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Imitation is the Sincerest

Chris Bradley’s Trompe

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Crust Ring, 2011. Cast bronze, wood, and paint, 31 x 23 x 23 in.

L’oeil Masculinity


Form of Instability

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Above: Grease Face, 2011. Aluminum, cast bronze, spray and oil paint, adhesive, hubcap ring, Masonite, screw, and colored pencil, 24 x 22.5 x 3.25 in. Below: Tack Face, 2011. Cast bronze and aluminum, 7 x 7.25 x .75 in.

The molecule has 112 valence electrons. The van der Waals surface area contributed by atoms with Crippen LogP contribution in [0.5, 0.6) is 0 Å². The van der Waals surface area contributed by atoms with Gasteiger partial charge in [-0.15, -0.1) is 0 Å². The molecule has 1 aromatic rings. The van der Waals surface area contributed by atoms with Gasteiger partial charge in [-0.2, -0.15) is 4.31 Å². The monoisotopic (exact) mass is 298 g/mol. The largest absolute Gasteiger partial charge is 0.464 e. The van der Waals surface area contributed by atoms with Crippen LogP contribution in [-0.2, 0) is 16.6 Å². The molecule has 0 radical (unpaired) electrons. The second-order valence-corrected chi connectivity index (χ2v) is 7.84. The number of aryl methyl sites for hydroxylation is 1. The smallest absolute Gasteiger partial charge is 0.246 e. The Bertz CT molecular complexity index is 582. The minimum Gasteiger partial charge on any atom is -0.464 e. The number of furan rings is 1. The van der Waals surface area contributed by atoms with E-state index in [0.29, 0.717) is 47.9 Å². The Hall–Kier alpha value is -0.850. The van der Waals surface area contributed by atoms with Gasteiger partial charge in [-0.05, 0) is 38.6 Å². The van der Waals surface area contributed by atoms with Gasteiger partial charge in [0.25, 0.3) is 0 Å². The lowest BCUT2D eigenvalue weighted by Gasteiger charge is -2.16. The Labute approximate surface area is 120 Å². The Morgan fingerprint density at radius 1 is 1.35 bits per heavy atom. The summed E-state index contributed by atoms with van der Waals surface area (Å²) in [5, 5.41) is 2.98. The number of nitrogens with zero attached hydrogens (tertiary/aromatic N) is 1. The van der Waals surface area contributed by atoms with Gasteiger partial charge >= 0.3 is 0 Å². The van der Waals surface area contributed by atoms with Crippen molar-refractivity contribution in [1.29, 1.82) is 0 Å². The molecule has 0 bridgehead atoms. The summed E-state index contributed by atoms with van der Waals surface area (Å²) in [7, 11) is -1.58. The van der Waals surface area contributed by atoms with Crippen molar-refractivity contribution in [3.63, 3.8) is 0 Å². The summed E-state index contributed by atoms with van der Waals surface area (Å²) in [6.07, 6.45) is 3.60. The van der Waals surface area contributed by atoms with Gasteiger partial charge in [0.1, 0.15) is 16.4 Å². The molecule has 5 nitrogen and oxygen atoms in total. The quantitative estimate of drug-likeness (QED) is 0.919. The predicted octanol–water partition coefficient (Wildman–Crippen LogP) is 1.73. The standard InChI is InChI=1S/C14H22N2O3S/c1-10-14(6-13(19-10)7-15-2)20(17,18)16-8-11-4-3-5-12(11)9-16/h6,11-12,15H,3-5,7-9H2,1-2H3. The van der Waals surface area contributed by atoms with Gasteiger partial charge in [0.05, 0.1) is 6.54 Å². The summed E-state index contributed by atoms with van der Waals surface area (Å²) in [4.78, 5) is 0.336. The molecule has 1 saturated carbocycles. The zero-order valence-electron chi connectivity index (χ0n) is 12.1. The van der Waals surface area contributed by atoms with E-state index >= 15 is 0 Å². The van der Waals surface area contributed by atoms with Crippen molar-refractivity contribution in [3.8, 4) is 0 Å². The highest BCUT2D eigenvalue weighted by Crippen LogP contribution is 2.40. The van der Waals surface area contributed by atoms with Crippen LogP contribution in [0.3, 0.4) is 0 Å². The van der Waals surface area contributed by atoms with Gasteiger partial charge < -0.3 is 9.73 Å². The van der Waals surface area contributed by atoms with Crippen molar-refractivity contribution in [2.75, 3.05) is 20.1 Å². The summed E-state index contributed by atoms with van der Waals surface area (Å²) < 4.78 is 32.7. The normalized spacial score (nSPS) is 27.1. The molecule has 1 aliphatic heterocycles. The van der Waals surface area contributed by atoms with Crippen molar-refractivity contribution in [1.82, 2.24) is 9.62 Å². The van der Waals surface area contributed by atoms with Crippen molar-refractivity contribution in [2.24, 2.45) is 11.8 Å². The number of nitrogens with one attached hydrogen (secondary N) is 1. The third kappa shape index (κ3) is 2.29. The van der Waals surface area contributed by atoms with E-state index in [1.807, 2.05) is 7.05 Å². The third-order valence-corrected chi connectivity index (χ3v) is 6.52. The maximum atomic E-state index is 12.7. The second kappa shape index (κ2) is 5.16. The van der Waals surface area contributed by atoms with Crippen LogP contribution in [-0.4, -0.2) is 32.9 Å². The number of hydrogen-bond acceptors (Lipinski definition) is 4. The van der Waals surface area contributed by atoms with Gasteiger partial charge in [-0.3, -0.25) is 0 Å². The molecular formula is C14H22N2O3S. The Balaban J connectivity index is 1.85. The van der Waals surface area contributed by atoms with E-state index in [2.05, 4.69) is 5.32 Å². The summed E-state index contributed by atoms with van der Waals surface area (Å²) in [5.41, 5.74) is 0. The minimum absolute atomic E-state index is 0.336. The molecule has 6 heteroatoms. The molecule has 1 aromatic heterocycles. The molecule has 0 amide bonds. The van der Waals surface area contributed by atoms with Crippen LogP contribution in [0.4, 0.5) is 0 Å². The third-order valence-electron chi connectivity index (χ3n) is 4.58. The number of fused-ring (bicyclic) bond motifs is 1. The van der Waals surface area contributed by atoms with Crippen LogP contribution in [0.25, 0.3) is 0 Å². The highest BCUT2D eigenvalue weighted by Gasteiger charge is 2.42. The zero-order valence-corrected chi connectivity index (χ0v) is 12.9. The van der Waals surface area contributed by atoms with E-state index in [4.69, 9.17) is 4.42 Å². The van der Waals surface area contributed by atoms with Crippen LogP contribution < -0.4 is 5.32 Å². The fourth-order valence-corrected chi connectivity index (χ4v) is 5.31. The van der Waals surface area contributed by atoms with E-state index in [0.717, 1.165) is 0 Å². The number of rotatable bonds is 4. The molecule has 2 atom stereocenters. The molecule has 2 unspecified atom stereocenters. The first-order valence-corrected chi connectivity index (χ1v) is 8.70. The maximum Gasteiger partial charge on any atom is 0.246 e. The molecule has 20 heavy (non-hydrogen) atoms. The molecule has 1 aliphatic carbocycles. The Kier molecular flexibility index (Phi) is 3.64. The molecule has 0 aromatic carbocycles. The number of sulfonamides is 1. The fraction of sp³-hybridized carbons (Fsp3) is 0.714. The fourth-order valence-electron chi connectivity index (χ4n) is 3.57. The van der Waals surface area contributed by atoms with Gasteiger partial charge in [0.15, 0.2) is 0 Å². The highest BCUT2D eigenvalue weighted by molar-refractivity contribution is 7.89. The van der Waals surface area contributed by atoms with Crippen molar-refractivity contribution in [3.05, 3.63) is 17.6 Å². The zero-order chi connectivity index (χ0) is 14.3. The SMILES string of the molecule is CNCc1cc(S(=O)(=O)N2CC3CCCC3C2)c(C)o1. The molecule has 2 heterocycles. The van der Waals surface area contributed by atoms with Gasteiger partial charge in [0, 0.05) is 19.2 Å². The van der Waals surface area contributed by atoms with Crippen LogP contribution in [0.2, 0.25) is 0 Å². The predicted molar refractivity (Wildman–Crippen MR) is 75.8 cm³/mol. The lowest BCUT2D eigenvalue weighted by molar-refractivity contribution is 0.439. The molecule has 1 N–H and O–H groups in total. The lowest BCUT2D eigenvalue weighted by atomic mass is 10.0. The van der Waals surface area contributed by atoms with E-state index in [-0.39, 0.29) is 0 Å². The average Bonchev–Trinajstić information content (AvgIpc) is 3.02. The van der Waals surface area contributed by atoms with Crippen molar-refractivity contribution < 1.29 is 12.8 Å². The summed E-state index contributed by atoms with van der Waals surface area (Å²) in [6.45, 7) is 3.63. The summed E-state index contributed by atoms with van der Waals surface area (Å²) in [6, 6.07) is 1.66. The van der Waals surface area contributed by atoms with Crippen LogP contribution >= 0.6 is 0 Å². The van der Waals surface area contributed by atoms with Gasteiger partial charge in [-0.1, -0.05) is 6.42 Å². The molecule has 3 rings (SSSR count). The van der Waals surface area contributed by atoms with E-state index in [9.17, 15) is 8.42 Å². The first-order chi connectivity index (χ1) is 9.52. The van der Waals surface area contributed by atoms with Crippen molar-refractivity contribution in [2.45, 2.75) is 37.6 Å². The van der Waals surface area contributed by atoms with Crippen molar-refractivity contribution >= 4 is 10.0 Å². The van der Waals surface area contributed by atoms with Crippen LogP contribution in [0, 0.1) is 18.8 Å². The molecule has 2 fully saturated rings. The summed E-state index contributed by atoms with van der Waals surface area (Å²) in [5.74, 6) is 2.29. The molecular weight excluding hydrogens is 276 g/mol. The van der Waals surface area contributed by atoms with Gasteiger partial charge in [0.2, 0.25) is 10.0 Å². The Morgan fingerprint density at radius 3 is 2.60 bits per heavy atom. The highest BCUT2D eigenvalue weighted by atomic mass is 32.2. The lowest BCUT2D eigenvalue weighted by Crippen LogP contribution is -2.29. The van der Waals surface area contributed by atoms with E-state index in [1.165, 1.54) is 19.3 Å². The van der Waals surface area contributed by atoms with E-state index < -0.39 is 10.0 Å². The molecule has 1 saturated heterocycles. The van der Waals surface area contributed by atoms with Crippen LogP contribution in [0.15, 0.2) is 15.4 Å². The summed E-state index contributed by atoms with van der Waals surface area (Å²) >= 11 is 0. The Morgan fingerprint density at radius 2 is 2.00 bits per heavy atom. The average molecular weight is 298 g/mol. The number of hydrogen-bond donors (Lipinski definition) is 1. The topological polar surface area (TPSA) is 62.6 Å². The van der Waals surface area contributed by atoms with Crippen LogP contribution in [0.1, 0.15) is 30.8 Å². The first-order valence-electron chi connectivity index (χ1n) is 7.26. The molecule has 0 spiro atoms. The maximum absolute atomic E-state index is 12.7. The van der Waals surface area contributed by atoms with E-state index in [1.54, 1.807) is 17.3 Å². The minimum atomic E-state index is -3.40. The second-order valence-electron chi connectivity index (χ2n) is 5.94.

Chris Bradley, a Chicago-based sculptor, takes hold of one of the oldest drives in American art-making through studied simulations of various objects and materials. Successful trompe l’oeil not only seeks to convince viewers of a highly crafted imitation, but also requires a latent recognition of its falsity. At the end of the 18th century, Charles Willson Peale and other American painters developed dazzlingly detailed techniques that exerted a meticulously controlled grasp on reality. So keen were their empirical observations that their paintings occupy a space of meta-reality, wherein illusions stand convincingly alongside the objects on which they are based. But simulation has more than one intention, and the subsequent history of American art exploits them all. Warhol’s Brillo Boxes from the mid-1960s played simulation as critique, a send-up of illusory representation in art as well as a means to reduce art’s remove from life. Subsequently, imitation became a useful tool for undermining and questioning dominant regimes. Just as feminist theory began to articulate gender as failed mimicry, Vija Celmins was making studied replicas of objects from daily life, as in her 11 pairs of stones and painted bronze cast copies (To Fix the Image in Memory, 1977–82). And as queer theory called for a rejection of inherited social scripts that continued to reify categories of identity, Robert Gober’s impeccable sculptural installations showed how things are never as they appear, offering a sagely pluralist alternative to rigid norms. This turn to issues of gender is not insignificant in approaching Bradley’s practice, because his material fascinations can be read collectively as a contemplation of the conditions of manhood. Where does someone who is “just one of the guys” locate himself in the broadened vocabularies available for constructing identity today? Bradley’s works from the past several years conjure reckless sleepovers, blue-collar labor, and deeper, psychoanalytic takes on masculinity. Cast or constructed metal, plastic, and concrete forms receive delicately painted patinas to resemble the last